Michelle Bailat-Jones

Writer, Translator, Reader

For those of you who read my post from Friday, I did manage to get through Où on va, papa? over the weekend. It turned out to be a relatively smooth read once I could take some personal distance from the book. This was really the only way for me to read it – to take myself and my own intangible, half-defined worries about impending parenthood away from my reading experience. And really, I think Fournier’s story deserves to be treated on its own terms, without putting any of the reader in there. Eventually, as I read deeper into his experience and began to understand how difficult it must have been for him to write the book, there was simply no room left for any consideration about me. As it should be.

As I mentioned before, Où on va, papa? is a memoir about what it was like to raise his two mentally disabled sons. His honesty in terms of his experience is one of the most disarming elements of the book. A combination of anger, disappointment, guilt, frustration and a complicated love. There is humor in the book, but his humor is the uncomfortable kind, a humor of grief. He uses humor a bit like a weapon, a kind of protection. I think as long he says the worst thing first, no one can take him by surprise.

The book is really a collection of tiny little flashes, short reflections or anecdotes that move more or less chronologically from the birth of his first son, Mathieu, followed two years later by the shock of having a second son, Thomas, with essentially the same level of handicap. They eventually have a third child, although they considered terminating the pregnancy until a doctor advised them otherwise. The doctor actually tells them that having a third handicapped child won’t change much for them in the long run, but that the chance to have a normal child would mean they wouldn’t have ended on a failure. Can you imagine? Fournier tells this short story without condemning the doctor, yet I think it’s clear how he felt when you see how acidic his narration becomes and how he ends the anecdote with an uncomfortable joke:

Notre chance s’est appellé Marie, elle était normale et très jolie. C’était normal, on avait fait deux brouillons avant. Les médécins, au courant des antécédents, étaient rassurés. Deux jours après sa naissance, un pédiatre est venu voir notre fille. Il a examiné longuement son pied, puis, tout haut, il a dit, « On dirait qu’elle a un pied-bot… » Après un petit moment il a ajouté, « Non, je me suis trompé. » Il avait certainement dit ça pour rire.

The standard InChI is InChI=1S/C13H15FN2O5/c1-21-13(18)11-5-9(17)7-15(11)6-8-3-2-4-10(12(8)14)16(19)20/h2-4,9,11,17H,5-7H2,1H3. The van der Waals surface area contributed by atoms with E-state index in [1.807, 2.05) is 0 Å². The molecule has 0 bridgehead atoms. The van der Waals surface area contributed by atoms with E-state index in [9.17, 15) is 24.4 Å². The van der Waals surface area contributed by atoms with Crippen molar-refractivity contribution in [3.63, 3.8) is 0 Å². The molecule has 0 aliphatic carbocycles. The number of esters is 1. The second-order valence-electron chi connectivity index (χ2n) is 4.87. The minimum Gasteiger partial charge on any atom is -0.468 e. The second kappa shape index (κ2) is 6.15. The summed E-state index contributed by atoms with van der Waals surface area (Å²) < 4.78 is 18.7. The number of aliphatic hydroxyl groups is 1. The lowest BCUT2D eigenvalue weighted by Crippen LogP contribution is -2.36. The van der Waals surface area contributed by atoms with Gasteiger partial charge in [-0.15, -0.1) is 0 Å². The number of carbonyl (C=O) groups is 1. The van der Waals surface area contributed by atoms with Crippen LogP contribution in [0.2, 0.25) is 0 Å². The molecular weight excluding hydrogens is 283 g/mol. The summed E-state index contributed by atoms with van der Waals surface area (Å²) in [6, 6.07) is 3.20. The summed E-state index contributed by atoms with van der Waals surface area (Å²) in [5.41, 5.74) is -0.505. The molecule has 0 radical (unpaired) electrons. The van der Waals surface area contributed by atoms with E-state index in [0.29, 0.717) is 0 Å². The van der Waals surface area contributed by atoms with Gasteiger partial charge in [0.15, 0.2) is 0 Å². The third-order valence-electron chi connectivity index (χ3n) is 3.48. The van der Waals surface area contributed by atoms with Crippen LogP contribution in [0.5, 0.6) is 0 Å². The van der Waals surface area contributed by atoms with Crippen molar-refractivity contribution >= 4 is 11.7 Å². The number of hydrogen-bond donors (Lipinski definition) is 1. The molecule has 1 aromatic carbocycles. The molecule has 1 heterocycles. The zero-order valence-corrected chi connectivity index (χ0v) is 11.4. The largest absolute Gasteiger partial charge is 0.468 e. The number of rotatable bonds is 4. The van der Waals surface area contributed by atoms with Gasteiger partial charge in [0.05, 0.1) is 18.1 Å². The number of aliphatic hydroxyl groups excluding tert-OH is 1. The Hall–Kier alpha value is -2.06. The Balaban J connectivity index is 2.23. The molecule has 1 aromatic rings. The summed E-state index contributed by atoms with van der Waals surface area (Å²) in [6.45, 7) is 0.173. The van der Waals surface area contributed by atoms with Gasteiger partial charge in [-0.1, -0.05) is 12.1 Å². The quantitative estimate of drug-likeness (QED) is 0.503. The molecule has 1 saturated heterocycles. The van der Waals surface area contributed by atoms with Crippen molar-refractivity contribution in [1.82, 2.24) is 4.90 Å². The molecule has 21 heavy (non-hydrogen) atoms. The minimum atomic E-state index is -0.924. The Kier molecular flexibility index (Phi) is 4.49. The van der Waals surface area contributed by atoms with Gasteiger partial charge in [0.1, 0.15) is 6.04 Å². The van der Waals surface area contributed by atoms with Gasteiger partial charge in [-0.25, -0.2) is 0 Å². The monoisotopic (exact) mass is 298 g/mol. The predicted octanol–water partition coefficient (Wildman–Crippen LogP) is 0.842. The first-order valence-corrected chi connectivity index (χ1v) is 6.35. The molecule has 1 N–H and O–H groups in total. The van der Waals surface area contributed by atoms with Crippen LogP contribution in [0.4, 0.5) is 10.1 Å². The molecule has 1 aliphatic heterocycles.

[We named our non-failure Marie. She was normal and very pretty. Which was expected, we’d made two rough drafts first. The doctors, aware of our history, were reassured. Two days after she was born, a pediatrician came to see our daughter. He examined her foot for a long time, and then announced, “It looks like she has a club foot…” After a short moment he added, “No, I must be wrong.” He certainly said this to get a laugh.]

Some of the book is written like a conversation between Fournier and his two sons. It’s clear he harbors a huge amount of guilt for what he imagines their life must have been like. His oldest son, Matthieu, dies at the age of fifteen. His younger son, Thomas, fades away in an institution. Fournier can’t seem to forgive himself, or fate, for that matter, for putting the three of them through this difficult experience.

Où on va, papa doesn’t have little gems of wisdom for anyone in a difficult situation. It is intensely personal, avoids any and all platitudes, and doesn’t come to any satisfying emotional wrap-up. I can’t help approving of the honesty in that. There simply aren’t answers to most of Fournier’s questions.

I often think of memoir as a means to catharsis. I envision the writer sitting down at the end of his or her life, or after some significant experience, and going back over the details of what happened, mining that time period for what it taught them, what it brought to their understanding of their life and purpose. Fournier’s take on this exercise doesn’t come with any real sense of catharsis; it is so much more raw and unprocessed. Less a meditation on his experience and more a testament.

Just a last note to finish up, the rights for Où on va, papa? have been sold to an American publisher, so hopefully in the next year or so an English version will become available.   


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